© 2022 All Rights reserved WUSF
News, Jazz, NPR
Play Live Radio
Next Up:
0:00
0:00
Available On Air Stations

Alexie's 'Absolutely True Diary'

ROBERT SIEGEL, host:

Seattle writer, poet and filmmaker Sherman Alexie has written a number of stories about American-Indian life. Now, he's published a first young adult novel, "The Absolutely True Diary of a Part-Time Indian." It's about a 14-year-old high school kid named Junior from a reservation in the Northwest.

Alan Cheuse has a review.

ALAN CHEUSE: Every book is a mystery, writes Junior in his diary, recounting a chat with a schoolmate. And if you read all the books ever written, he goes on to say, it's like you've read one giant mystery. And no matter how much you learn, you just keep on learning there's so much more you need to learn.

This is the stuff of Alexie's novel, made up of entries by our kid hero, Junior, over the course of a tough school year. Junior, or Arnold Spirit as he's known off the reservation, loves basketball and cartooning, but he realizes early on that you've got to get off the reservation if he's going to keep his mind and soul intact.

At school, he's beaten up and knocked down by just about every kid except his best friend, Rowdy, and even Rowdy knocks him down now and then, and brings him to tears. So Arnold convinces his poor, devoted parents to enroll him at Reardan, a rural white school not far away. Arnold gets picked on at Reardan, too, but he fights back and wins a place in the in crowd, and a pale-faced bulimic girlfriend, and a spot in the varsity basketball team.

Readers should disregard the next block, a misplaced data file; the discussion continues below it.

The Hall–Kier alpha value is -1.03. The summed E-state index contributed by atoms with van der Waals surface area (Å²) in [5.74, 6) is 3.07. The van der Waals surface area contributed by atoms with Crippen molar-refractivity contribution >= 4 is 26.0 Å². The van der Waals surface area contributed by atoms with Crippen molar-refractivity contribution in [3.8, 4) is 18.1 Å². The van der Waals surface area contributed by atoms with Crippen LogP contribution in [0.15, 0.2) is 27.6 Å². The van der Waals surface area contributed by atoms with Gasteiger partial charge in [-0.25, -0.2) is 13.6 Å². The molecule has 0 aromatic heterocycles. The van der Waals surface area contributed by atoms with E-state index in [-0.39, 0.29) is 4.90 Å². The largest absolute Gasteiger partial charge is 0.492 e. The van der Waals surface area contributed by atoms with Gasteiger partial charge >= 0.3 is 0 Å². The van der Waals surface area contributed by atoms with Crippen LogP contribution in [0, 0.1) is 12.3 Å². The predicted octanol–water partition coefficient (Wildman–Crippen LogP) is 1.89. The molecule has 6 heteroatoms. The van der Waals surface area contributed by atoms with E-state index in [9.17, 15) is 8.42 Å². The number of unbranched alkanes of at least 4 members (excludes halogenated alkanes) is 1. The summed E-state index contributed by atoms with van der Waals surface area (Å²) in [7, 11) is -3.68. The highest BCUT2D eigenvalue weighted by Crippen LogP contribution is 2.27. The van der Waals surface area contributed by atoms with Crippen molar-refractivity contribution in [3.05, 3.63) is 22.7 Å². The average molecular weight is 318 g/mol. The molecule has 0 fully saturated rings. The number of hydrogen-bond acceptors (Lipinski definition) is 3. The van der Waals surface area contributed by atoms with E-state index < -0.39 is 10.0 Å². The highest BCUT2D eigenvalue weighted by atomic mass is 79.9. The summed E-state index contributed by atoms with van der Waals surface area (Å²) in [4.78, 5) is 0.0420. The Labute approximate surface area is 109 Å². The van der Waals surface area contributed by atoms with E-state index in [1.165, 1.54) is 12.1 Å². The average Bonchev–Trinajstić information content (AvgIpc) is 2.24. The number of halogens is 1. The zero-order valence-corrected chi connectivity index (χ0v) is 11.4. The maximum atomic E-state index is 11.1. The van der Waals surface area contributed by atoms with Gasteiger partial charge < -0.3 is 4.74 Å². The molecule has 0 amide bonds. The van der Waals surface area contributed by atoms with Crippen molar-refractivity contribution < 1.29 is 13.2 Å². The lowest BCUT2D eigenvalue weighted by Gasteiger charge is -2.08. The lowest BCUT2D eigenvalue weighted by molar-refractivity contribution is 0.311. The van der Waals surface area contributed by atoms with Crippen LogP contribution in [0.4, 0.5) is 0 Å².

Most of the plot here is not so much a mystery as it is a lively surprise. Junior, or Arnold, is a nerdy but sympathetic kid who weeps at the drop of a hat, vomits from fear and nervousness, and draws whimsical cartoons to illustrate his story created for the book by Seattle artist Ellen Forney. This is a story about surviving small town schools, which any young adult reader can benefit from. I don't mind telling you that this reader, rather late into young adulthood himself, found Alexie's novel an absolute delight.

SIEGEL: The novel is "The Absolutely True Diary of Part-Time Indian" by Sherman Alexie. Our reviewer is Alan Cheuse. His latest work of fiction is called "The Fires." Transcript provided by NPR, Copyright NPR.

Alan Cheuse
Alan Cheuse died on July 31, 2015. He had been in a car accident in California earlier in the month. He was 75. Listen to NPR Special Correspondent Susan Stamburg's retrospective on his life and career.
WUSF 89.7 depends on donors for the funding it takes to provide you the most trusted source of news and information here in town, across our state, and around the world. Support WUSF now by giving monthly, or make a one-time donation online.